PBD Fluid Object
Brief details on using this object can be found below. See also the Fluid FX object for a second fluid simulator in X-Particles.
Foam is controlled in a separate object, the X-Particles Foam object.
Note that this object governs the behaviour of the fluid; to create a mesh from the particles you will need an OpenVDB Mesher or a Skinner object.
The object's interface looks like this:
For the 'Groups Affected' and 'Falloff' tabs, and for the buttons at the bottom of the interface, please see the 'Common interface elements' page.
When considering these parameters, it may be helpful to show short video demonstrations of what they can do. For reference, here is a simple setup with the PBD Fluid object parameters at their defaults:
This sets the fluid simulated viscosity. However, this isn't "true" viscosity, it is an approximation. It adds the velocity influence of the surrounding particles, which gives a more viscous motion. To make a really viscous fluid it might help to add some particle-particle attraction.
You may need to increase this value quite markedly to see significant changes. Here is the reference scene with Viscosity set to 300%:
This increases the curl of the particles motion by adding back in any vorticity already present in the fluid. This will gives a more swirling and turbulent motion. If your fluid needs added vorticity then this can be added using Curl Turbulence (see the Turbulence modifier).
The vorticity in this scene has been increased to 100% and you can see the added turbulence it introduces:
This causes this fluid particles to pull together giving an attraction much like surface tension. You might think this leads to a smoother, more coherent particle stream, but in fact it is attracting particles into clumps, causing the stream to break up. This is the effect with attraction set to 25%:
Causes the fluid particles to be push away from each other to force them to spread out more. This can be used to help to reduce particle clumping when only a few particles are close by. In this video repulsion has been increased to 100%:
This is a factor applied to the particles to prevent them from breaking up into lots of tiny clumps. The effect is to simulate an increase in surface tension which pulls neighbouring particles together. In this video the pressure has been increased to 100%:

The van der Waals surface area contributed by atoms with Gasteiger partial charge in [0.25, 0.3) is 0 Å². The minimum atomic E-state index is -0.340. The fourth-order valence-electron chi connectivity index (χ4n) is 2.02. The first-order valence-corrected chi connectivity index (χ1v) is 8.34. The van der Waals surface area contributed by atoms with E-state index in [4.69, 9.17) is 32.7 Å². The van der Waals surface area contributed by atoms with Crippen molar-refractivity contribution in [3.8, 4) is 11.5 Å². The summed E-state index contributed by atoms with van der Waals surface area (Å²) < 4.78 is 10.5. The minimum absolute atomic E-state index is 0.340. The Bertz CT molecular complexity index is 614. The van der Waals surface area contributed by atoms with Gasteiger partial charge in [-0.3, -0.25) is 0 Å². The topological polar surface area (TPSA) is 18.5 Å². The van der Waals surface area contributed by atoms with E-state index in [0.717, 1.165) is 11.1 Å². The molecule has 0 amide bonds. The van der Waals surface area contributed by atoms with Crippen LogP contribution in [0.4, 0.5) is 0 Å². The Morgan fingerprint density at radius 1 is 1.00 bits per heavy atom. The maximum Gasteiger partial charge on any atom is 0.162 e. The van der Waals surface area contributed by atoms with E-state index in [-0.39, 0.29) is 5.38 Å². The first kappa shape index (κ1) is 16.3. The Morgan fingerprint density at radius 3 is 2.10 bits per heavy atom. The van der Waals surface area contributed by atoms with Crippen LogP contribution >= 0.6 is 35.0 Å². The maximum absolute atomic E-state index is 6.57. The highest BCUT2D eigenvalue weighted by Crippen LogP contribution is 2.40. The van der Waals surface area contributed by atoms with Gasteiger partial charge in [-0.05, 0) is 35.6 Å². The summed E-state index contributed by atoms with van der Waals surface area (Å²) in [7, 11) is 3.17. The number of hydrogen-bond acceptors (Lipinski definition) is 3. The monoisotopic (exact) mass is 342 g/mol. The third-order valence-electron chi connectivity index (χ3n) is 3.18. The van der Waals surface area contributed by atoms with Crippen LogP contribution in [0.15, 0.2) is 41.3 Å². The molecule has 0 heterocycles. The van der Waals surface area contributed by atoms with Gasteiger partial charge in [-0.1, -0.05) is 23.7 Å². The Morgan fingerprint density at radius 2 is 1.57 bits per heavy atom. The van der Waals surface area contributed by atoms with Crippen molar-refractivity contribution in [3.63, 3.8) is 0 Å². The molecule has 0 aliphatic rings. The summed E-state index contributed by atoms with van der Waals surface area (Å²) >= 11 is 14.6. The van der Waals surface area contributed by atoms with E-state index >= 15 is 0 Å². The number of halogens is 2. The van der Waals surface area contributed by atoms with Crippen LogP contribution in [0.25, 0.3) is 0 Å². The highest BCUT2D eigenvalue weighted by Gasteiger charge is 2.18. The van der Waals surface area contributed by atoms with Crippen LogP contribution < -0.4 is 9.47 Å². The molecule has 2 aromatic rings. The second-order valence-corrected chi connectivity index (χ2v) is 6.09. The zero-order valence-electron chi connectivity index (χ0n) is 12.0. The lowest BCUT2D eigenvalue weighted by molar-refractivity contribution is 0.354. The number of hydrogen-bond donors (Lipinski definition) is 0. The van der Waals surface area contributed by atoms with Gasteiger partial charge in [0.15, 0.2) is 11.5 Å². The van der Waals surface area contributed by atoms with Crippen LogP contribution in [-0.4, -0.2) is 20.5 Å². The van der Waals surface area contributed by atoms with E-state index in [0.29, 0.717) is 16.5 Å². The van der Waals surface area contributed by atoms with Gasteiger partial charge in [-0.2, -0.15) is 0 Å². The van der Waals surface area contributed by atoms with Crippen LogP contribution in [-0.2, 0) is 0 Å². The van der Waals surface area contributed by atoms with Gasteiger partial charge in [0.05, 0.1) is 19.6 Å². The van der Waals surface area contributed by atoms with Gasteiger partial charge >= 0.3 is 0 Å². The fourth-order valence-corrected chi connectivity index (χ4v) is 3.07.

If you have more than one emitter, representing two different fluid simulations, this setting will mix the particle colour with that of its neighbours, to simulate the effect of liquids mixing. Increase the value to increase the degree of mixing.
Treat Collision As
This menu determines what will happen if collisions occur between particles. It is added for use with the new X-Particles dynamics engine and can be used to generate particle to particle collisions, which normally do not occur within fluids. The options are:
The default setting. No collisions are generated. This is the same behaviour as in previous versions of X-Particles.
Collisions occur between particles from different emitters.
Collisions occur between particles from different particle groups.
The radius over which the properties of the fluid are smoothed (such as density). When this is reduced the smoothing effect is reduced and the result is more chaotic, as seen in this video where the radius is set to 50%:
Damping helps to reduce explosive forces. If you simulate a fluid with a density that is very low then the forces trying to keep the density can become very large, if the smoothing radius isn't sufficiently large enough to smooth over enough particles (low density means the particles are spaced further apart, and if this is beyond the smoothing distance it can become unstable). Increasing this setting damps the forces but also reduces motion from the fluid.
The degree of damping required is small. By default it is set to 1%, and older scenes imported into the new version will see this value automatically set to 1%.